Publication Date

1986

Document Type

Dissertation/Thesis

First Advisor

Luckenbill, David

Degree Name

M.A. (Master of Arts)

Department

Department of Sociology

LCSH

Lynching--History||Southern States--Race relations

Abstract

This study analyzes lynching rates in the South-Central region of the United States from 1889 to 1918, by race and alleged offense, to determine whether lynching was used by Southern Whites to deter crime or to enforce racial subordination. The race and offense variable were regressed on the lynching rate using Ordinary Least Squared Time-Series Multiple Regression. The results of the statistical analysis indicate that the variations in the lynching rates could be accounted for by the race variable, which is supportive of the explanation for the high rates of lynching as a means to enforce racial subordination.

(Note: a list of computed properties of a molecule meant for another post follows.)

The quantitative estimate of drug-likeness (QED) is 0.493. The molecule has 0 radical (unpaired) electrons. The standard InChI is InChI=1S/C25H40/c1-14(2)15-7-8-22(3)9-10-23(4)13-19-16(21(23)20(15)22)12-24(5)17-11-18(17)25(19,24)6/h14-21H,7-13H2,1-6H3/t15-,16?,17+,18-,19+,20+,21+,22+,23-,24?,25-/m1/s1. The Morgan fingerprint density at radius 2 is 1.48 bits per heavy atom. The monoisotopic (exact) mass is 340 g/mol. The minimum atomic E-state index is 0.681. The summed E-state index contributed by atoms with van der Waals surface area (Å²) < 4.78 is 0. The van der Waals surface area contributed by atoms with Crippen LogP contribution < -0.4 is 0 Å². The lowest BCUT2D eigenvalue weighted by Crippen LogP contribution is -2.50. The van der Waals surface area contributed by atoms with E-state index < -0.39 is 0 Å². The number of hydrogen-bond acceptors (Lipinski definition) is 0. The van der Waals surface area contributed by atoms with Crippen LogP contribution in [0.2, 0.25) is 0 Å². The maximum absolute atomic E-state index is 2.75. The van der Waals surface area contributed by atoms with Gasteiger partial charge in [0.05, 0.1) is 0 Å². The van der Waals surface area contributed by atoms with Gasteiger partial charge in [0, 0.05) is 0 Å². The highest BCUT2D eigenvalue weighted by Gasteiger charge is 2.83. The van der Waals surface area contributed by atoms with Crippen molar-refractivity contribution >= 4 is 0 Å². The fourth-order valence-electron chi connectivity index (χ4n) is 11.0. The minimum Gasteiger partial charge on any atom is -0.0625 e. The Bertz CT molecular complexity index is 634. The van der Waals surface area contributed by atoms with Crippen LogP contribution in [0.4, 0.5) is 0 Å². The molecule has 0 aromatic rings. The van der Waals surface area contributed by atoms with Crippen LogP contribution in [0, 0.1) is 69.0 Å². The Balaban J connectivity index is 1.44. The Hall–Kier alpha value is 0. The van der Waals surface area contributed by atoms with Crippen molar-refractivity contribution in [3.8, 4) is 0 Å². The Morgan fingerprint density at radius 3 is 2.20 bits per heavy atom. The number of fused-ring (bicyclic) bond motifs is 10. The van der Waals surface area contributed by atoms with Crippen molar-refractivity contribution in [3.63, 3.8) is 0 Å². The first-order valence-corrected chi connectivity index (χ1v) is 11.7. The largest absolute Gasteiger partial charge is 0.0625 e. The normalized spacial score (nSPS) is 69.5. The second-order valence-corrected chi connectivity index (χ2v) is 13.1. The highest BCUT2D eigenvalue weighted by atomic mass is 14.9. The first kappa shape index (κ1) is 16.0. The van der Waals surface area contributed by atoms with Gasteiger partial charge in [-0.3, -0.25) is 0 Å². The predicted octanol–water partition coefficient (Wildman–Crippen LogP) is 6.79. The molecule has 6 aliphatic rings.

Comments

Bibliography: pages [28]-32.

Extent

v, 43 pages

Language

eng

Publisher

Northern Illinois University

Rights Statement

In Copyright

Rights Statement 2

NIU theses are protected by copyright. They may be viewed from Huskie Commons for any purpose, but reproduction or distribution in any format is prohibited without the written permission of the authors.

Media Type

Text

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